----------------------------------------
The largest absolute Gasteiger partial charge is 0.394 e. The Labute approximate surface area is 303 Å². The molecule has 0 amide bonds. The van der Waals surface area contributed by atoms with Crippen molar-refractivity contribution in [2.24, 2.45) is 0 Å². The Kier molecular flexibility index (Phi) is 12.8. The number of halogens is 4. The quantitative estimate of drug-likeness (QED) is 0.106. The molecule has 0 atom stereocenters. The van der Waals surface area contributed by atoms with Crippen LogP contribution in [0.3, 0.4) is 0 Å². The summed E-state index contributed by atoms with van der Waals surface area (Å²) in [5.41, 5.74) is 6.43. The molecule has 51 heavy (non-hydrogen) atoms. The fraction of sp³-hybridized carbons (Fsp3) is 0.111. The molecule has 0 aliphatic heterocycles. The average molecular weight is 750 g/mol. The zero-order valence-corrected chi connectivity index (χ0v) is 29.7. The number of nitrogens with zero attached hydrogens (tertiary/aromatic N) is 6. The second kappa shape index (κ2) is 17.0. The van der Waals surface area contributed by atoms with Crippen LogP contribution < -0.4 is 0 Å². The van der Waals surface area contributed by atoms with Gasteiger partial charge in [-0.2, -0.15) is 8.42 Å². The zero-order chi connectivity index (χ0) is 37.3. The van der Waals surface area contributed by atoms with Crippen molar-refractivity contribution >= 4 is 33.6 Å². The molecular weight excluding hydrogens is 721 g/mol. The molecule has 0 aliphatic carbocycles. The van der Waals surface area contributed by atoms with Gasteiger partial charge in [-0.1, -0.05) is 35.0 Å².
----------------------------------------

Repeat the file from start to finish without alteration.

The largest absolute Gasteiger partial charge is 0.394 e. The Labute approximate surface area is 303 Å². The molecule has 0 amide bonds. The van der Waals surface area contributed by atoms with Crippen molar-refractivity contribution in [2.24, 2.45) is 0 Å². The Kier molecular flexibility index (Phi) is 12.8. The number of halogens is 4. The quantitative estimate of drug-likeness (QED) is 0.106. The molecule has 0 atom stereocenters. The van der Waals surface area contributed by atoms with Crippen LogP contribution in [0.3, 0.4) is 0 Å². The summed E-state index contributed by atoms with van der Waals surface area (Å²) in [5.41, 5.74) is 6.43. The molecule has 51 heavy (non-hydrogen) atoms. The fraction of sp³-hybridized carbons (Fsp3) is 0.111. The molecule has 0 aliphatic heterocycles. The average molecular weight is 750 g/mol. The zero-order valence-corrected chi connectivity index (χ0v) is 29.7. The number of nitrogens with zero attached hydrogens (tertiary/aromatic N) is 6. The second kappa shape index (κ2) is 17.0. The van der Waals surface area contributed by atoms with Crippen LogP contribution < -0.4 is 0 Å². The van der Waals surface area contributed by atoms with Gasteiger partial charge in [-0.2, -0.15) is 8.42 Å². The zero-order chi connectivity index (χ0) is 37.3. The van der Waals surface area contributed by atoms with Crippen molar-refractivity contribution >= 4 is 33.6 Å². The molecular weight excluding hydrogens is 721 g/mol. The molecule has 0 aliphatic carbocycles. The van der Waals surface area contributed by atoms with Gasteiger partial charge in [-0.1, -0.05) is 35.0 Å².